Of the many contemporaries of Scarlatti that applied themselves to the solo cantata, one of the most prolific was the influential globe-trotter Giovanni Bononcini, author of 283 such works. During the first quarter of the 18th century, Bononcini's cantatas represent the dominant trend within the genre. His works display a sure and easy technique, and he was blessed with a genuine gift for melody. Bononcini's genius is considered to lie in the expression of tender and pathetic sentiments. Plaintive melodies, characteristically rich and gentle, are his personal trademark, and the defining feature of his dramatic works. And Charles Burney relates that Bononcini's recitatives were universally perceived as the best examples of their time, perfectly reflecting the spirit of the Italian language.
La Fida Ninfa premiered during the Verona carnival of 1732 at the Teatro Filarmonico. The work was composed to help celebrate the opening of the theatre, which had been postponed for two years, since at that time, the city had been surrounded by foreign military troops. The production was spectacular, and included elaborate ballets by Andrea Cattani, a famous ballet master from Poland, as well as sumptuous sets by Francesco Bibiena. “Vivaldi's score is a ravishing one, offering a rewarding sequence of beguiling arias, duets, a trio and a quartet. Sandrine Piau (Licori) and Verónica Cangemi (Morasto) take on the considerable vocal challenges of demanding roles with their usual tonal warmth and bravura, while Marie-Nicole Lemieux (Elpina) provides the necessary emotional contrasts. Topi Lehtipuu is a touchingly melancholic Narete, and Philippe Jaroussky an eloquently, sometimes passionately love-sick Osmino. Altogether a splendid achievement by Jean-Christophe Spinosi and his musicians.” (BBC Music Magazine)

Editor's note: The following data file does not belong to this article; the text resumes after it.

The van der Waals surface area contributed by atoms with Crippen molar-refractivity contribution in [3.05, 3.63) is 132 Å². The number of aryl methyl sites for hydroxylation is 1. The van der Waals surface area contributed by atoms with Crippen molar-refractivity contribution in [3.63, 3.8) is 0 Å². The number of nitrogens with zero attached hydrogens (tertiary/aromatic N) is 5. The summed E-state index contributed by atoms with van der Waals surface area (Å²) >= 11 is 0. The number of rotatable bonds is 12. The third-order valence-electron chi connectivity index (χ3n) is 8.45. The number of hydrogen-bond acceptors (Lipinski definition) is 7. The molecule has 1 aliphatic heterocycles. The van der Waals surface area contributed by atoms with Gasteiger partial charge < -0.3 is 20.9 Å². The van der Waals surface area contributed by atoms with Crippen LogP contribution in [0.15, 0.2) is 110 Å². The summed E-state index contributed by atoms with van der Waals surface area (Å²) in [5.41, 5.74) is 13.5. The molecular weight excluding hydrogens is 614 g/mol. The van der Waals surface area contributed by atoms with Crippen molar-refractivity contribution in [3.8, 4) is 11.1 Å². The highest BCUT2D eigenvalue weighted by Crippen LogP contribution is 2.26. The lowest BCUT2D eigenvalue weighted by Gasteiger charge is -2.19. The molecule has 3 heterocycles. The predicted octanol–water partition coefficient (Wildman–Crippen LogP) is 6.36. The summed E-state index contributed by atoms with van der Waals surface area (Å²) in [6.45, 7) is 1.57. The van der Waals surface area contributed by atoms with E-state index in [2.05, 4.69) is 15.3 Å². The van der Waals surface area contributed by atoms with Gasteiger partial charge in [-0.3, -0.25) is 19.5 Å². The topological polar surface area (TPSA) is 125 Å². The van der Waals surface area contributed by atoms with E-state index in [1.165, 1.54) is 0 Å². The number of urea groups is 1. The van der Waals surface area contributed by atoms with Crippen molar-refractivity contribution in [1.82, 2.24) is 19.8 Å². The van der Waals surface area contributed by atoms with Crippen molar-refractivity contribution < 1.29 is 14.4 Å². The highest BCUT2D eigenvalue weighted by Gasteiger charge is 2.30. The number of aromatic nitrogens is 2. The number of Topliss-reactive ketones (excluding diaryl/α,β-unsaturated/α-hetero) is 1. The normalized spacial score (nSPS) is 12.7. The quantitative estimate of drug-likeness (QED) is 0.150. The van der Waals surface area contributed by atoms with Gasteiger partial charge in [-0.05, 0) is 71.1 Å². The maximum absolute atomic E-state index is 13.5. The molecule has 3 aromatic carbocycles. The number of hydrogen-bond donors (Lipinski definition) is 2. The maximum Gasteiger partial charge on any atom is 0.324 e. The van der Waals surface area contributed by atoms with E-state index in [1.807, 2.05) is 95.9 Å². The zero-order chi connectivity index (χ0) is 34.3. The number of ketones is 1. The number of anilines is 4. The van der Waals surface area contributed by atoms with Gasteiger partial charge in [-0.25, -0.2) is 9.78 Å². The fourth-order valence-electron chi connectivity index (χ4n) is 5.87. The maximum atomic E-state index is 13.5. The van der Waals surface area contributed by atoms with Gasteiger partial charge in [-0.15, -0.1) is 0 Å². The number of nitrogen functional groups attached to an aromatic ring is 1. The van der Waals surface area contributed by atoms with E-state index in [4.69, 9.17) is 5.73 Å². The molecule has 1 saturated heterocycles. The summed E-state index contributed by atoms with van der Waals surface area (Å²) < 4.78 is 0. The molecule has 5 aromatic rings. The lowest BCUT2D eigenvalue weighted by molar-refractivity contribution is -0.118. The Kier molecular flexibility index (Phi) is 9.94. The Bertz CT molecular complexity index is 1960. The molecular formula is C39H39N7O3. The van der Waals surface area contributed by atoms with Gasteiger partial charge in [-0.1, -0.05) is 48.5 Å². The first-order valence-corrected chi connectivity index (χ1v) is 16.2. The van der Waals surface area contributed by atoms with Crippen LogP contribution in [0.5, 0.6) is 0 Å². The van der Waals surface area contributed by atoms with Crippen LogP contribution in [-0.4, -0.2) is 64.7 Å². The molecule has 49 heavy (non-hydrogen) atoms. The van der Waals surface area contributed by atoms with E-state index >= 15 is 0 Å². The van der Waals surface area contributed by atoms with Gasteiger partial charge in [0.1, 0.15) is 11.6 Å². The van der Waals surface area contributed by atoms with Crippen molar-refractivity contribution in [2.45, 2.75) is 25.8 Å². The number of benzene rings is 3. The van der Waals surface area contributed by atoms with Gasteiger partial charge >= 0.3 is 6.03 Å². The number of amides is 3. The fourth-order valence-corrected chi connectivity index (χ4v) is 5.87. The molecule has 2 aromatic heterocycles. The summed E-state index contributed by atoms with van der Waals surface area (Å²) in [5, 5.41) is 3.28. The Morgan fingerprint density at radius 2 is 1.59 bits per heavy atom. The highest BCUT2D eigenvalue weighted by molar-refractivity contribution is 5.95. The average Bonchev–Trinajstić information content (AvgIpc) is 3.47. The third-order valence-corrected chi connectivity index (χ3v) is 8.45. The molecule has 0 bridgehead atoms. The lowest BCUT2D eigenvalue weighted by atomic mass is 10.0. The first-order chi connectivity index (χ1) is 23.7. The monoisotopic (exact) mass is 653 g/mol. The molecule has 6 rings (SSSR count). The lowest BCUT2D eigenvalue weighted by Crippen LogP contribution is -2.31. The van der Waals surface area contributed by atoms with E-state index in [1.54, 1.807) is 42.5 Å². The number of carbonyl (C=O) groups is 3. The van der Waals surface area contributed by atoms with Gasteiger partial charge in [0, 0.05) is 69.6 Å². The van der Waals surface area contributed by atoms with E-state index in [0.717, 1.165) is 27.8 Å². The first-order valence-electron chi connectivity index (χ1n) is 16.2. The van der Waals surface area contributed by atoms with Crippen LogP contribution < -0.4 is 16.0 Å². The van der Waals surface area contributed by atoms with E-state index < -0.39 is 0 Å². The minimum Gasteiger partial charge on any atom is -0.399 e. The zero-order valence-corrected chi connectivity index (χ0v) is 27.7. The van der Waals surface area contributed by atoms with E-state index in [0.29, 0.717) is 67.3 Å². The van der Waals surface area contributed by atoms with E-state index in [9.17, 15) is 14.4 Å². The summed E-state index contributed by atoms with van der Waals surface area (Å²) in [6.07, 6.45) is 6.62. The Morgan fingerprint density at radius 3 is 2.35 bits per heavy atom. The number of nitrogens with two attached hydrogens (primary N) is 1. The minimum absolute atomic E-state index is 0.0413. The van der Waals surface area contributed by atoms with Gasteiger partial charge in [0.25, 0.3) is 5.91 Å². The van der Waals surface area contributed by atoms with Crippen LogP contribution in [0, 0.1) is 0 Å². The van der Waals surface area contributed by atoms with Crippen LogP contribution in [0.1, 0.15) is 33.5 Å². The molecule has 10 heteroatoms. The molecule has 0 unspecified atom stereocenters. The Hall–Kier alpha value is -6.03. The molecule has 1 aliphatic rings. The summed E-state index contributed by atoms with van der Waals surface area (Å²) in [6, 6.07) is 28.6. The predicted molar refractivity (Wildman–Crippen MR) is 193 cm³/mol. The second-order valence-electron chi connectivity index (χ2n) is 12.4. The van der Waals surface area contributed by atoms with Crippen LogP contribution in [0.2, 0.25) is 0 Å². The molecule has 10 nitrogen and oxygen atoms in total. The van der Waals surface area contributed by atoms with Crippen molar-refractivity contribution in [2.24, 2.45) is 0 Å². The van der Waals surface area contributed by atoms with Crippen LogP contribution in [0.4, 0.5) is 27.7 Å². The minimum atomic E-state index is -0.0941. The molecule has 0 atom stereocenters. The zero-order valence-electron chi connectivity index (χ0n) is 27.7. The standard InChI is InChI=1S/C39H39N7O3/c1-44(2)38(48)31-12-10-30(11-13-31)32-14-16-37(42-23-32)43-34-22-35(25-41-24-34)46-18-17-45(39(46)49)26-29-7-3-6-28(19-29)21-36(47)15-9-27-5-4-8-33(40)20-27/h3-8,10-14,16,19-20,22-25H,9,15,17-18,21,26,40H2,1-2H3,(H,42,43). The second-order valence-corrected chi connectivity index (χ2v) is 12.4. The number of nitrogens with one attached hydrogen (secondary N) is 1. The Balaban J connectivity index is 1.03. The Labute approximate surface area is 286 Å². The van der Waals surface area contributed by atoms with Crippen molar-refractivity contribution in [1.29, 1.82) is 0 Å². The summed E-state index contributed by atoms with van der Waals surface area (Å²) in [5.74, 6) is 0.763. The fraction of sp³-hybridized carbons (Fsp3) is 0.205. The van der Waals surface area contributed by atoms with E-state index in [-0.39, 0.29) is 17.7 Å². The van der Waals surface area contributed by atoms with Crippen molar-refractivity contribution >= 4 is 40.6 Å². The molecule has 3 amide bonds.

In the World War II, in a small Italian village, Nunziata is an easy woman married with the cuckold tailor Gioacchino. Her teenage daughter Miluzza teases men with her clothes and gets men to lust after her. One day, Nunziata dies while having intercourse with an Italian Corporal at home, and Miluzza finds a job in the factory of the wealthy Don Peppe that rapes her. When Miluzza returns home, she learns that Gioacchino has died in the afternoon.
Young Miluzza is an innocent girl, unsure of the ways of the world. As she matures, the men in her small town find her a potent object of sexual desire. In fact, many feel she is as approachable and accessible as her mother, the town whore. Though married, Miluzza's mother takes many lovers. Her husband merely goes about his business, convinced that one day his wife will come to her senses. When tragedy strikes, Miluzza is left all alone. While hiding from the Germans during the war, she stumbles across Pietro, a wounded soldier. He takes Miluzza back to his home, where the two hope to find some manner of happiness.
Barbara Bonney's recital of the Schumanns' songs is prefaced, in the booklet-note, with a little feminist homily from the singer defending the reputation of Clara as woman and artist. Clara hardly needs that kind of defence nowadays, witness recent CDs by Skovhus and Stutzmann, plus several others not reviewed in these pages; her songs are far from patronized, let alone neglected. Yet, for all the advocacy of these singers, her inspiration remains for me intermittent, though thoroughly conventional songs are occasionally leavened by notably individual ones, such as, here, her very last and unpublished song, Loreley, which vividly conjures up that dangerous creature, particu lady in the hectic piano part, evocatively played by Ashkenazy. Indeed it seems that Heine most inspired her, as "Sic liebten sich beide" from her Op. 13 provoked a setting of economically intense meaning, to which Bonney finely responds.– Gramophone [9/1997].